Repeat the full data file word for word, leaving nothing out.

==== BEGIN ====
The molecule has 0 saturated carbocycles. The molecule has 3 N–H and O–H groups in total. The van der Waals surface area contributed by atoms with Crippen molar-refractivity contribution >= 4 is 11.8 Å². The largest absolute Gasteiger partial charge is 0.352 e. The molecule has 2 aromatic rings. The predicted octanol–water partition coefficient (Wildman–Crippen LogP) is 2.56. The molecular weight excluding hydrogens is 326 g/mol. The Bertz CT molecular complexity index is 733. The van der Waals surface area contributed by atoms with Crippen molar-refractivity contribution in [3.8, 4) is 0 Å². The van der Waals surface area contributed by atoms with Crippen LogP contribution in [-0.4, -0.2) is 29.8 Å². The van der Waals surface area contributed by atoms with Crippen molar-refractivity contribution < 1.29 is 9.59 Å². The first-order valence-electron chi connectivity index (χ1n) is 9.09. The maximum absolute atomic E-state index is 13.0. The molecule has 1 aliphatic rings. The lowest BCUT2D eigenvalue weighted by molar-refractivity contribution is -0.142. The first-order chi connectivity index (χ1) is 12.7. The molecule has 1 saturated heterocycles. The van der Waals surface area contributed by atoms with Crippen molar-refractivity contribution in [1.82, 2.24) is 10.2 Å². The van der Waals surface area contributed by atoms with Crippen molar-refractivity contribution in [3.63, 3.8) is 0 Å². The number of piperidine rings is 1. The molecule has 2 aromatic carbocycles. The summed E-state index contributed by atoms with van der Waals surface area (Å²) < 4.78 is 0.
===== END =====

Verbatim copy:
The molecule has 0 saturated carbocycles. The molecule has 3 N–H and O–H groups in total. The van der Waals surface area contributed by atoms with Crippen molar-refractivity contribution >= 4 is 11.8 Å². The largest absolute Gasteiger partial charge is 0.352 e. The molecule has 2 aromatic rings. The predicted octanol–water partition coefficient (Wildman–Crippen LogP) is 2.56. The molecular weight excluding hydrogens is 326 g/mol. The Bertz CT molecular complexity index is 733. The van der Waals surface area contributed by atoms with Crippen molar-refractivity contribution in [3.8, 4) is 0 Å². The van der Waals surface area contributed by atoms with Crippen LogP contribution in [-0.4, -0.2) is 29.8 Å². The van der Waals surface area contributed by atoms with Crippen molar-refractivity contribution < 1.29 is 9.59 Å². The first-order valence-electron chi connectivity index (χ1n) is 9.09. The maximum absolute atomic E-state index is 13.0. The molecule has 1 aliphatic rings. The lowest BCUT2D eigenvalue weighted by molar-refractivity contribution is -0.142. The first-order chi connectivity index (χ1) is 12.7. The molecule has 1 saturated heterocycles. The van der Waals surface area contributed by atoms with Crippen molar-refractivity contribution in [1.82, 2.24) is 10.2 Å². The van der Waals surface area contributed by atoms with Crippen molar-refractivity contribution in [3.63, 3.8) is 0 Å². The number of piperidine rings is 1. The molecule has 2 aromatic carbocycles. The summed E-state index contributed by atoms with van der Waals surface area (Å²) < 4.78 is 0.